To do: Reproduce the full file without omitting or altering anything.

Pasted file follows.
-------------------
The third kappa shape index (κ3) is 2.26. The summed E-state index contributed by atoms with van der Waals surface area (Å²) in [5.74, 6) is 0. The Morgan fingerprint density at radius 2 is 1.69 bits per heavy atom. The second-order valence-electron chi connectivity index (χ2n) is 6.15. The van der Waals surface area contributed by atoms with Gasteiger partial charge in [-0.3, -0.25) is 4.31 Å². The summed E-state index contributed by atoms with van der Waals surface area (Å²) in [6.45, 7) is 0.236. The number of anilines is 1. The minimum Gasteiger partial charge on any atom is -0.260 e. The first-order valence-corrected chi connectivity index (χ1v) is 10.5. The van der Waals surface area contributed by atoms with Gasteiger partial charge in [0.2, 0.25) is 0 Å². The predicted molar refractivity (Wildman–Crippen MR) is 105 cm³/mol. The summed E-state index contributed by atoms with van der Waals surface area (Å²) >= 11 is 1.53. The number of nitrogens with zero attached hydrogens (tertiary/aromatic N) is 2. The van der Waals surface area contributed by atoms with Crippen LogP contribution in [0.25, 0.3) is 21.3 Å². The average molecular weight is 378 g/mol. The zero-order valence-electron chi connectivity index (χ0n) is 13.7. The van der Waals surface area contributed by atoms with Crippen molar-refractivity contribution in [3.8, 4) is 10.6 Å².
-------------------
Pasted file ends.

The third kappa shape index (κ3) is 2.26. The summed E-state index contributed by atoms with van der Waals surface area (Å²) in [5.74, 6) is 0. The Morgan fingerprint density at radius 2 is 1.69 bits per heavy atom. The second-order valence-electron chi connectivity index (χ2n) is 6.15. The van der Waals surface area contributed by atoms with Gasteiger partial charge in [-0.3, -0.25) is 4.31 Å². The summed E-state index contributed by atoms with van der Waals surface area (Å²) in [6.45, 7) is 0.236. The number of anilines is 1. The minimum Gasteiger partial charge on any atom is -0.260 e. The first-order valence-corrected chi connectivity index (χ1v) is 10.5. The van der Waals surface area contributed by atoms with Gasteiger partial charge in [0.2, 0.25) is 0 Å². The predicted molar refractivity (Wildman–Crippen MR) is 105 cm³/mol. The summed E-state index contributed by atoms with van der Waals surface area (Å²) >= 11 is 1.53. The number of nitrogens with zero attached hydrogens (tertiary/aromatic N) is 2. The van der Waals surface area contributed by atoms with Crippen LogP contribution in [0.25, 0.3) is 21.3 Å². The average molecular weight is 378 g/mol. The zero-order valence-electron chi connectivity index (χ0n) is 13.7. The van der Waals surface area contributed by atoms with Crippen molar-refractivity contribution in [3.8, 4) is 10.6 Å².